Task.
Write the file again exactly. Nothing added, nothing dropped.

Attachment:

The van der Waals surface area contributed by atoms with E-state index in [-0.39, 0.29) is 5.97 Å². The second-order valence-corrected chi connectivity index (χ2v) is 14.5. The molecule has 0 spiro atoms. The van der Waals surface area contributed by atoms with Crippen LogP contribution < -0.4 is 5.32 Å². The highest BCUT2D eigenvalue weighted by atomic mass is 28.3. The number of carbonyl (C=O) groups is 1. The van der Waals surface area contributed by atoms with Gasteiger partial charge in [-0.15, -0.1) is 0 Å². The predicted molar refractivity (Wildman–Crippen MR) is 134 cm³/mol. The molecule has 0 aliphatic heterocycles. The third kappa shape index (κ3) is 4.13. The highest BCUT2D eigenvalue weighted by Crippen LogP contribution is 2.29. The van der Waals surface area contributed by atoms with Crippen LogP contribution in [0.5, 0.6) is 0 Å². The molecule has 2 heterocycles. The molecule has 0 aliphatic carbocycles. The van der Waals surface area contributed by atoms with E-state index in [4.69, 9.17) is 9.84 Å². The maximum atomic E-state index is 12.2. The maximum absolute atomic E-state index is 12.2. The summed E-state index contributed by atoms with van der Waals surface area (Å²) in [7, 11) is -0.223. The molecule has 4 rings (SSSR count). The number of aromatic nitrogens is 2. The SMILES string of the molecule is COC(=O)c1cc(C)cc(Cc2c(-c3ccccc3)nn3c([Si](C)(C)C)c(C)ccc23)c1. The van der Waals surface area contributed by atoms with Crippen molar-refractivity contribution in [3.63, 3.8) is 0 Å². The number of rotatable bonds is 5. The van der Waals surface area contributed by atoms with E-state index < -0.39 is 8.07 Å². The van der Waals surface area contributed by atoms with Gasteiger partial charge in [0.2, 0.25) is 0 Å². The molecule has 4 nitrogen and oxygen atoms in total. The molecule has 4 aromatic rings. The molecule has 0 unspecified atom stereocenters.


The van der Waals surface area contributed by atoms with E-state index in [-0.39, 0.29) is 5.97 Å². The second-order valence-corrected chi connectivity index (χ2v) is 14.5. The molecule has 0 spiro atoms. The van der Waals surface area contributed by atoms with Crippen LogP contribution < -0.4 is 5.32 Å². The highest BCUT2D eigenvalue weighted by atomic mass is 28.3. The number of carbonyl (C=O) groups is 1. The van der Waals surface area contributed by atoms with Gasteiger partial charge in [-0.15, -0.1) is 0 Å². The predicted molar refractivity (Wildman–Crippen MR) is 134 cm³/mol. The molecule has 0 aliphatic heterocycles. The third kappa shape index (κ3) is 4.13. The highest BCUT2D eigenvalue weighted by Crippen LogP contribution is 2.29. The van der Waals surface area contributed by atoms with Crippen LogP contribution in [0.5, 0.6) is 0 Å². The molecule has 2 heterocycles. The molecule has 0 aliphatic carbocycles. The van der Waals surface area contributed by atoms with E-state index in [4.69, 9.17) is 9.84 Å². The maximum atomic E-state index is 12.2. The maximum absolute atomic E-state index is 12.2. The summed E-state index contributed by atoms with van der Waals surface area (Å²) in [7, 11) is -0.223. The molecule has 4 rings (SSSR count). The number of aromatic nitrogens is 2. The SMILES string of the molecule is COC(=O)c1cc(C)cc(Cc2c(-c3ccccc3)nn3c([Si](C)(C)C)c(C)ccc23)c1. The van der Waals surface area contributed by atoms with Crippen molar-refractivity contribution in [3.63, 3.8) is 0 Å². The number of rotatable bonds is 5. The van der Waals surface area contributed by atoms with E-state index < -0.39 is 8.07 Å². The van der Waals surface area contributed by atoms with Gasteiger partial charge in [0.2, 0.25) is 0 Å². The molecule has 4 nitrogen and oxygen atoms in total. The molecule has 4 aromatic rings. The molecule has 0 unspecified atom stereocenters.